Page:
4 Things Asset Tracking Won’t Do (and a few it will)

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4 Things Asset Tracking Won’t Do (and a few it will)

Asset tracking is a big topic, with more than a little relevance to the Industrial Internet of Things. Although it can do quite a bit for your business, it won’t solve every problem. Also, even the best implementation of the best system might need some clever integration to reach its highest value, and even that won’t make every problem dissolve. Here are just a few things asset tracking typically won’t do:

  • Eliminate all manual processes and labor
  • Invalidate everyone’s job
  • Rewrite all your work processes
  • Stamp out human error

Before looking deeper, it’s useful to clarify what asset tracking really means. It typically describes systems for locating physical assets like storage containers, pallets, tools, electronics, or even vehicles. Quite a few different technologies feed into this.

This could refer to real-time location systems (RTLS), technologies that instantaneously register as assets move or are moved. Other systems report asset location only at specified times and places, like barcode or RFID readers installed in doorways or other portals, or hand-readers sent out to manually scan inventory at routine intervals. Some newer solutions focus purely on inventory management software. This article, however, will focus on systems to actually locate or track physical assets, be it in real time or not.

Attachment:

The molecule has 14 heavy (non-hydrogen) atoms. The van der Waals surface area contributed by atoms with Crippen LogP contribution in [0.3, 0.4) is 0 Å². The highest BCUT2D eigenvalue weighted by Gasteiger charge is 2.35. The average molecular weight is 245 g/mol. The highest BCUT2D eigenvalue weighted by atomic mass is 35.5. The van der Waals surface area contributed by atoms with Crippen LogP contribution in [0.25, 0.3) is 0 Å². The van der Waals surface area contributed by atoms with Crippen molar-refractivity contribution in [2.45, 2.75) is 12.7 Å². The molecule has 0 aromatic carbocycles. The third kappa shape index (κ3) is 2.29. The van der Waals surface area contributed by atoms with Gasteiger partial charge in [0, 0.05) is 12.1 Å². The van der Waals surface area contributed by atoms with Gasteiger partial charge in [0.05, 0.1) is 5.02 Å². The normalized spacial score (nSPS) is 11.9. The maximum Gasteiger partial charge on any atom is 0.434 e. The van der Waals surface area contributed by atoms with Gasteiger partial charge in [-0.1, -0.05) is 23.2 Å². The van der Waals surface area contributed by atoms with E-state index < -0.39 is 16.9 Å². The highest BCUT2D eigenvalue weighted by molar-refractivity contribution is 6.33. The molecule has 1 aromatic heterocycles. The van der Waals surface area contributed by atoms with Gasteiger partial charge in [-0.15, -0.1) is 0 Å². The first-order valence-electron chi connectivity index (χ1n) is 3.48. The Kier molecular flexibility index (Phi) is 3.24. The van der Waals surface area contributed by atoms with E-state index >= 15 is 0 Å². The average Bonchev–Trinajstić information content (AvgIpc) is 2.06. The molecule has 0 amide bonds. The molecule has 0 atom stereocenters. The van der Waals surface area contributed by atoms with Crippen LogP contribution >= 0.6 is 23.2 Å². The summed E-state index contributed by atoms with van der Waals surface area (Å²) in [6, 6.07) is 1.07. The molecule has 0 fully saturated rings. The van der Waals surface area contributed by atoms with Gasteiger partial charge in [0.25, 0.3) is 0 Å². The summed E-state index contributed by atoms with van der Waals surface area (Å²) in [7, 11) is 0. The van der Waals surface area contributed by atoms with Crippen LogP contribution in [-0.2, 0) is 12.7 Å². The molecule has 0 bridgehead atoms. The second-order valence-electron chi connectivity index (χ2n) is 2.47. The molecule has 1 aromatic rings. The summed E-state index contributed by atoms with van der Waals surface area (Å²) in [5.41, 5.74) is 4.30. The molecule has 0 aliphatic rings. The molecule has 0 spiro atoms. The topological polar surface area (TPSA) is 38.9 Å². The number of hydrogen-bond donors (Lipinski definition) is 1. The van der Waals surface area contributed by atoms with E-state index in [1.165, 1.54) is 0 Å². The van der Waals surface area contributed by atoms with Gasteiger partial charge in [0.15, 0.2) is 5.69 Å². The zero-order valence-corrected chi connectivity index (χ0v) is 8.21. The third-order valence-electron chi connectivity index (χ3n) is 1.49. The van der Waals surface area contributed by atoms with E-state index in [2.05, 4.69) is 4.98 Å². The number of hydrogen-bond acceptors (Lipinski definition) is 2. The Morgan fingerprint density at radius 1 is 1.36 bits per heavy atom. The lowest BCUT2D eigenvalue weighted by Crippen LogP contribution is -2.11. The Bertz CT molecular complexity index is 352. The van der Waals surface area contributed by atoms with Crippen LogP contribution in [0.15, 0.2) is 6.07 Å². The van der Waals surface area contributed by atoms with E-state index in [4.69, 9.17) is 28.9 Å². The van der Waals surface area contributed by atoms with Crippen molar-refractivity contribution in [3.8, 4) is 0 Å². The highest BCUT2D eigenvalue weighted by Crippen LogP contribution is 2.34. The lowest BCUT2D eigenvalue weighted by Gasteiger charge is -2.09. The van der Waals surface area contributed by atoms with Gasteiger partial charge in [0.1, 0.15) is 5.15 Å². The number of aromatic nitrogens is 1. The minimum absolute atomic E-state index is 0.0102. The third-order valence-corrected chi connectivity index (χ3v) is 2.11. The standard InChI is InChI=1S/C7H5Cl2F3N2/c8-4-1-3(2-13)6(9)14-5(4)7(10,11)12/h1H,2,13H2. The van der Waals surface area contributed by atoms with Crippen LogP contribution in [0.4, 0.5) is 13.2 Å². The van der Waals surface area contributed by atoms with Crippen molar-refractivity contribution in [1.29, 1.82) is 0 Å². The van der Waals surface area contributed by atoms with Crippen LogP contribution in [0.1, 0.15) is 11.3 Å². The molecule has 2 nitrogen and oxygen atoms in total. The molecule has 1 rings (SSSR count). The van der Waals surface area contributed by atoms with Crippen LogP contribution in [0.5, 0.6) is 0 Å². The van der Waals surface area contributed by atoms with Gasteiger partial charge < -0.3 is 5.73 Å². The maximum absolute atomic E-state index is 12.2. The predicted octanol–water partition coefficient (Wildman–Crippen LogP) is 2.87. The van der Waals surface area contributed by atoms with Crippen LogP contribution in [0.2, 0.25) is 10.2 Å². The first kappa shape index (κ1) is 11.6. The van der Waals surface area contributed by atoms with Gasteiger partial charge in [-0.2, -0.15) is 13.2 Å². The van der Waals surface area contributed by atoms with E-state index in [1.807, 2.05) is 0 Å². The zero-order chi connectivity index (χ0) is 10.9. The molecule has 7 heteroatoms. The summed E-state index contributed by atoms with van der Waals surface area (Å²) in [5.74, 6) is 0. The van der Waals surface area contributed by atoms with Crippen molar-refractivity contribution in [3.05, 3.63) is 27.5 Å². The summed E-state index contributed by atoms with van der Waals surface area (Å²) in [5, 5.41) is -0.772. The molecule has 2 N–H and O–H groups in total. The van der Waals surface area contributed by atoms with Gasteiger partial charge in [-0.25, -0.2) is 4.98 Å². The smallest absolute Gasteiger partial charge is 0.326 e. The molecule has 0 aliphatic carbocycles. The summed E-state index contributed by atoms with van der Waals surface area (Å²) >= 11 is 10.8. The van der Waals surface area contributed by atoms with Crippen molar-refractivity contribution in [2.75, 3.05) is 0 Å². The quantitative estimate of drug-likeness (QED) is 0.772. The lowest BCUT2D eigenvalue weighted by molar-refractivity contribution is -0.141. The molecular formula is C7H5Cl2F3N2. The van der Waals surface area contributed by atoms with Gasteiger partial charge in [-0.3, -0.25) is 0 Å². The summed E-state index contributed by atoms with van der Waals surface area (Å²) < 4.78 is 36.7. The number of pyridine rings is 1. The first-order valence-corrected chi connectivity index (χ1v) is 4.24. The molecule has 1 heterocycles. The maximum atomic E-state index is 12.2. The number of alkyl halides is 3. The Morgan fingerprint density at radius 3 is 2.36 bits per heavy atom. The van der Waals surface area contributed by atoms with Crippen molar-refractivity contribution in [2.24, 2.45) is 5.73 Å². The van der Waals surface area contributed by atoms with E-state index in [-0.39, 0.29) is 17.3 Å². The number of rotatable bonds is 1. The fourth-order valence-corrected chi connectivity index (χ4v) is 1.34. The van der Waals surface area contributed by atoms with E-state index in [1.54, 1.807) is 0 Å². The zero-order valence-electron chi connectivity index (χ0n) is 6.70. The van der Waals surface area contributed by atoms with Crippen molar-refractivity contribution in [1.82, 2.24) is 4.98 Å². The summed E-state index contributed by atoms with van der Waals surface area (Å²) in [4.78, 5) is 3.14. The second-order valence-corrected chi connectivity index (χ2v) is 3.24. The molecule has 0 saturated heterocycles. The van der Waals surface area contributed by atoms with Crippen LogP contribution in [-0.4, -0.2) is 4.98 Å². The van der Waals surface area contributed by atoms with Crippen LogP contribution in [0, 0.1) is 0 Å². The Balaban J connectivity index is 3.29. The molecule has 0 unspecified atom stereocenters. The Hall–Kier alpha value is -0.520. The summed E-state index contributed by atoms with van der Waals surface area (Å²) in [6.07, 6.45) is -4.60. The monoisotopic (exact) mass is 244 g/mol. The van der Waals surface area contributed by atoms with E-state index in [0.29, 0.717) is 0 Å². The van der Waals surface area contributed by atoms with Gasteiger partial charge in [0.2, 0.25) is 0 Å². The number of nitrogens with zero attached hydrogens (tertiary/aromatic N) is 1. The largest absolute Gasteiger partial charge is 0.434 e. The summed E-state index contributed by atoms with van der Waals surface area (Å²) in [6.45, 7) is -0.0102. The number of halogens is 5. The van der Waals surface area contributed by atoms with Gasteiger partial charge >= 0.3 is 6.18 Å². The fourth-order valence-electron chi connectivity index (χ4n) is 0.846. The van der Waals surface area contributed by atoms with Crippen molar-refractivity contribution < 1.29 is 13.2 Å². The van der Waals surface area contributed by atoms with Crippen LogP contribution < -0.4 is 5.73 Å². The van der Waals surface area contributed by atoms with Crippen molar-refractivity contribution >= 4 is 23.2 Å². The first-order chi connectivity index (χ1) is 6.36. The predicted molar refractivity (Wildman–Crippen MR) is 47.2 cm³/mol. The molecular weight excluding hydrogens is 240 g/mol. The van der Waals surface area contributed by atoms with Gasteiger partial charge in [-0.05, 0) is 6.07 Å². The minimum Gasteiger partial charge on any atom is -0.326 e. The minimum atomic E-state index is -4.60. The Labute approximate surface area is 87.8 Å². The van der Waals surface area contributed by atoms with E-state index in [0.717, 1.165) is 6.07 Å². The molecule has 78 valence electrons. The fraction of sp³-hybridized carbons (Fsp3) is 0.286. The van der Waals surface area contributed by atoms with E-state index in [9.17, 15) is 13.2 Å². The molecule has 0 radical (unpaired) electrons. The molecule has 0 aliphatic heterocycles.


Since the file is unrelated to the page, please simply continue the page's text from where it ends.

Asset Tracking Won’t Eliminate Manual Processes and Labor

In-the-moment visibility of your asset locations can save a lot of effort, but it won’t ensure that every asset stays where it belongs. You’ll probably still have to go out and grab a tool or a container from somewhere else. You’ll still need to restock shelves. With older takes like RFID or barcoding, you might even need to update a digital inventory or send a scanner out to find certain items.